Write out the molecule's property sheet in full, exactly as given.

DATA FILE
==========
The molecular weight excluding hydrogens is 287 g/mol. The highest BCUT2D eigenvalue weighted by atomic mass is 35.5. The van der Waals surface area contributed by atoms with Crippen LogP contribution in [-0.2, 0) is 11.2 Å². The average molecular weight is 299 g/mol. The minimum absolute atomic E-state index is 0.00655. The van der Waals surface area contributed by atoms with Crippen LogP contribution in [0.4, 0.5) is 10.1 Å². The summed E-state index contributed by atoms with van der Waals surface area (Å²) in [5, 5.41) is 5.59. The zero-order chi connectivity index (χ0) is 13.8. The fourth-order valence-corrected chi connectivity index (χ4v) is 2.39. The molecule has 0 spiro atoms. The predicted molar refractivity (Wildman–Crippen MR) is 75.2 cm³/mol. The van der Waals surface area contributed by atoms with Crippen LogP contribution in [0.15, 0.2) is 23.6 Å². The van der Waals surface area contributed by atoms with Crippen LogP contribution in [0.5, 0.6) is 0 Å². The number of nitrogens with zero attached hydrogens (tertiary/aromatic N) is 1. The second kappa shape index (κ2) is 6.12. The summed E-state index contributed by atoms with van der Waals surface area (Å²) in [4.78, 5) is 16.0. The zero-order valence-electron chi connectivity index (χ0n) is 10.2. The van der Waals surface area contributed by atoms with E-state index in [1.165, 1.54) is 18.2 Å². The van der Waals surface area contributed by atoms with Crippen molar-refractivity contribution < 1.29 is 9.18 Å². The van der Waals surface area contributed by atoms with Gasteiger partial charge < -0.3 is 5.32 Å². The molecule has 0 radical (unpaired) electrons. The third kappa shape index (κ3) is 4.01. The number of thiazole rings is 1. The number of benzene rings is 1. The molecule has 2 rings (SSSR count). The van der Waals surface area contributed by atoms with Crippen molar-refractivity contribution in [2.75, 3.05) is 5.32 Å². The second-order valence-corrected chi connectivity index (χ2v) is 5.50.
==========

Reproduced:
The molecular weight excluding hydrogens is 287 g/mol. The highest BCUT2D eigenvalue weighted by atomic mass is 35.5. The van der Waals surface area contributed by atoms with Crippen LogP contribution in [-0.2, 0) is 11.2 Å². The average molecular weight is 299 g/mol. The minimum absolute atomic E-state index is 0.00655. The van der Waals surface area contributed by atoms with Crippen LogP contribution in [0.4, 0.5) is 10.1 Å². The summed E-state index contributed by atoms with van der Waals surface area (Å²) in [5, 5.41) is 5.59. The zero-order chi connectivity index (χ0) is 13.8. The fourth-order valence-corrected chi connectivity index (χ4v) is 2.39. The molecule has 0 spiro atoms. The predicted molar refractivity (Wildman–Crippen MR) is 75.2 cm³/mol. The van der Waals surface area contributed by atoms with Crippen LogP contribution in [0.15, 0.2) is 23.6 Å². The van der Waals surface area contributed by atoms with Crippen LogP contribution in [0.5, 0.6) is 0 Å². The number of nitrogens with zero attached hydrogens (tertiary/aromatic N) is 1. The second kappa shape index (κ2) is 6.12. The summed E-state index contributed by atoms with van der Waals surface area (Å²) in [4.78, 5) is 16.0. The zero-order valence-electron chi connectivity index (χ0n) is 10.2. The van der Waals surface area contributed by atoms with E-state index in [1.165, 1.54) is 18.2 Å². The van der Waals surface area contributed by atoms with Crippen molar-refractivity contribution < 1.29 is 9.18 Å². The van der Waals surface area contributed by atoms with Gasteiger partial charge < -0.3 is 5.32 Å². The molecule has 0 radical (unpaired) electrons. The third kappa shape index (κ3) is 4.01. The number of thiazole rings is 1. The number of benzene rings is 1. The molecule has 2 rings (SSSR count). The van der Waals surface area contributed by atoms with Crippen molar-refractivity contribution in [2.75, 3.05) is 5.32 Å². The second-order valence-corrected chi connectivity index (χ2v) is 5.50.